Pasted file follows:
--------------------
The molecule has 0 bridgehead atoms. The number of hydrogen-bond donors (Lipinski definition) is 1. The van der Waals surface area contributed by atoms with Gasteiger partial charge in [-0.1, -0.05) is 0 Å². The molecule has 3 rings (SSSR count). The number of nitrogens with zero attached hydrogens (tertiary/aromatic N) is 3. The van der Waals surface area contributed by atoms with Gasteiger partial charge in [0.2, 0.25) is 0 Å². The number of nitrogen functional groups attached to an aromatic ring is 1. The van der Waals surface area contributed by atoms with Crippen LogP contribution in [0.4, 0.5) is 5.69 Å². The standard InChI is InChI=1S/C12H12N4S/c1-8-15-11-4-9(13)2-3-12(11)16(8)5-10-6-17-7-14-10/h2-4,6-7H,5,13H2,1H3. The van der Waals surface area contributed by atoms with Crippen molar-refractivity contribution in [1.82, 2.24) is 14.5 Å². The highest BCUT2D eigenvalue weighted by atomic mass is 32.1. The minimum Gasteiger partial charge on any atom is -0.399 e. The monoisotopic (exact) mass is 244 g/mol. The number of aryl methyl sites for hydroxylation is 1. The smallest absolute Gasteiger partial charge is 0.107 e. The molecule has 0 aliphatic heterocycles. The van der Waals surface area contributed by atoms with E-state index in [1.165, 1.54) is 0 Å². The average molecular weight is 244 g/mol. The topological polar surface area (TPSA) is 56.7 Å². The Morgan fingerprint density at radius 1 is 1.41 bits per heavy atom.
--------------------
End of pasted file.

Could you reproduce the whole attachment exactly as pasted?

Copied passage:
The molecule has 0 bridgehead atoms. The number of hydrogen-bond donors (Lipinski definition) is 1. The van der Waals surface area contributed by atoms with Gasteiger partial charge in [-0.1, -0.05) is 0 Å². The molecule has 3 rings (SSSR count). The number of nitrogens with zero attached hydrogens (tertiary/aromatic N) is 3. The van der Waals surface area contributed by atoms with Gasteiger partial charge in [0.2, 0.25) is 0 Å². The number of nitrogen functional groups attached to an aromatic ring is 1. The van der Waals surface area contributed by atoms with Crippen LogP contribution in [0.4, 0.5) is 5.69 Å². The standard InChI is InChI=1S/C12H12N4S/c1-8-15-11-4-9(13)2-3-12(11)16(8)5-10-6-17-7-14-10/h2-4,6-7H,5,13H2,1H3. The van der Waals surface area contributed by atoms with Crippen molar-refractivity contribution in [1.82, 2.24) is 14.5 Å². The highest BCUT2D eigenvalue weighted by atomic mass is 32.1. The minimum Gasteiger partial charge on any atom is -0.399 e. The monoisotopic (exact) mass is 244 g/mol. The number of aryl methyl sites for hydroxylation is 1. The smallest absolute Gasteiger partial charge is 0.107 e. The molecule has 0 aliphatic heterocycles. The van der Waals surface area contributed by atoms with E-state index in [1.165, 1.54) is 0 Å². The average molecular weight is 244 g/mol. The topological polar surface area (TPSA) is 56.7 Å². The Morgan fingerprint density at radius 1 is 1.41 bits per heavy atom.